» » Checkpoint: Why I Play Games Edition (Pt. 2)

Checkpoint: Why I Play Games Edition (Pt. 2)

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Today I’ll shed light on one of my favorite reasons to play games: to learn new things. I was introduced to the concept of hostess clubs via the Yakuza games. I experienced some of the traditions involved with Golden Week through the Persona games. And how can I not give credit to the plethora of World War II games for familiarizing me with all those historic battles?

There are easier routes to learn about other cultures and history. Documentary films and paperbacks by subject matter experts are far more effective. But games and other entertainment mediums draw people in and invite them to learn more about these subjects.

I don’t trust games to deliver their subject matter unscathed; embellishments and liberties will be made for the sake of fun. With that in mind, I often check Wikipedia for anything that piques my interest. I didn’t think hostess clubs were actually a thing so I looked it up. I found the narrative of the Olympians overthrowing Titans fascinating and was impressed to discover it was as God of War portrayed. Those are just a couple of examples of games sending me down rabbit holes to enlighten myself.

Then there are those titles out there which strive to simulate real life. Driving and military simulators attempt to immerse players with the realistic visuals, physics and sounds. With the help of racing chairs, force feedback wheels and other accessories, some of these gaming experiences are just a small step away from the real thing.

As a consumer of music and film, you may be inspired to find out how to enhance your experience with better speakers, displays or playback devices. From a high level, games are no different; the audio video research for music and film is also applicable with games.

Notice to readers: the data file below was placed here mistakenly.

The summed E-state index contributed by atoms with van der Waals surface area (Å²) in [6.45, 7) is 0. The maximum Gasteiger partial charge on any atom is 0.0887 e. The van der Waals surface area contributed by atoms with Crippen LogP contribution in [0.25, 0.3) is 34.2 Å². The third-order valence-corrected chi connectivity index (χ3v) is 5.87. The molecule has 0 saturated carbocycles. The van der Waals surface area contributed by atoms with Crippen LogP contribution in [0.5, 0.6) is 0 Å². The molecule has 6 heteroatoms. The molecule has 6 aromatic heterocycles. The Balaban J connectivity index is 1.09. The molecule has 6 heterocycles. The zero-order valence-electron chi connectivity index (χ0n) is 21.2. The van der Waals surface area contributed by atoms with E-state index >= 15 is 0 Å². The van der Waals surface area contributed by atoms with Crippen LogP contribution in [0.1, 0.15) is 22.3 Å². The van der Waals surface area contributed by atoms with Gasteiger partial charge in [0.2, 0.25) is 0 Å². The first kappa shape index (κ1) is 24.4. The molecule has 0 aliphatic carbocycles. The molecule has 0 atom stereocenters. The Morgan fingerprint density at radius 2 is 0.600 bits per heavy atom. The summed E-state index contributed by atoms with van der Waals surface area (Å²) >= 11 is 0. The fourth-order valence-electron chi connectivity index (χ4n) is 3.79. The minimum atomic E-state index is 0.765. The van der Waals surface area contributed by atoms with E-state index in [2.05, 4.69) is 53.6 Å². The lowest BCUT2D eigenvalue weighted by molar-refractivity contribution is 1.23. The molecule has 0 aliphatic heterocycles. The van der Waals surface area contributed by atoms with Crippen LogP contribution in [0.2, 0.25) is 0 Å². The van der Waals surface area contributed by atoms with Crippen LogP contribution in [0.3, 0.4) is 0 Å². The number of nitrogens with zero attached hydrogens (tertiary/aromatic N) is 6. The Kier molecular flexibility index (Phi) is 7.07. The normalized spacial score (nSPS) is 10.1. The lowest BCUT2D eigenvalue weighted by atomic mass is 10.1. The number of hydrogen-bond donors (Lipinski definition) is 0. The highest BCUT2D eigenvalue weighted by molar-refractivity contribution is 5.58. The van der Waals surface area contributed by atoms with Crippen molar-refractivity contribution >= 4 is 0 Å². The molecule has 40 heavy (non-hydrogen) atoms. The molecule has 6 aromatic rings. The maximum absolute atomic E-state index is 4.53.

Music and film are commodity items these days. Consumers purchase the media, purchase the playback device and away they go. Buying the best playback device often means you’ll get the best experience without the need to crack open the manual and tinker.

PC games, on the other hand, are not commodity items. The need to tinker is still prevalent thanks to the fact that there are so many hardware and software configurations at play. Developers continue to make strides in the auto detection and configuration of games but we’re still far from the days of just loading up a game and receiving the best possible experience for the playback configuration of choice.

This was where I entered the fray all those years ago. I wanted the best gaming experience possible for my PC and thus dove into the rabbit hole of PC hardware overclocking, operating system tweaking and troubleshooting. Years later, I made a career out of all that tinkering and it’s all thanks to fickle nature of games.

I was inspired to learn the technology for a better player experience but there are many other aspects of the medium to inspire people. A love of programming and designing can grow from the creation of a mod. A writing career can begin through the analysis and review of games. I wonder how many musicians made names for themselves through remixing of classic soundtracks alone.

We all know games are an entertainment medium but it’s also important to remember that it can also be an inspiration for great things as well.

I’ve been playing Outlast on the PlayStation 4. If you were to ask me if it was scary, I will still lean towards yes but it does suffer from illusion breaking issues. Once you see behind the curtain, it’s tough to fall under its spell again.

Then again, maybe I’m just spewing bullshit because I still only play that game at 40 minute chunks.

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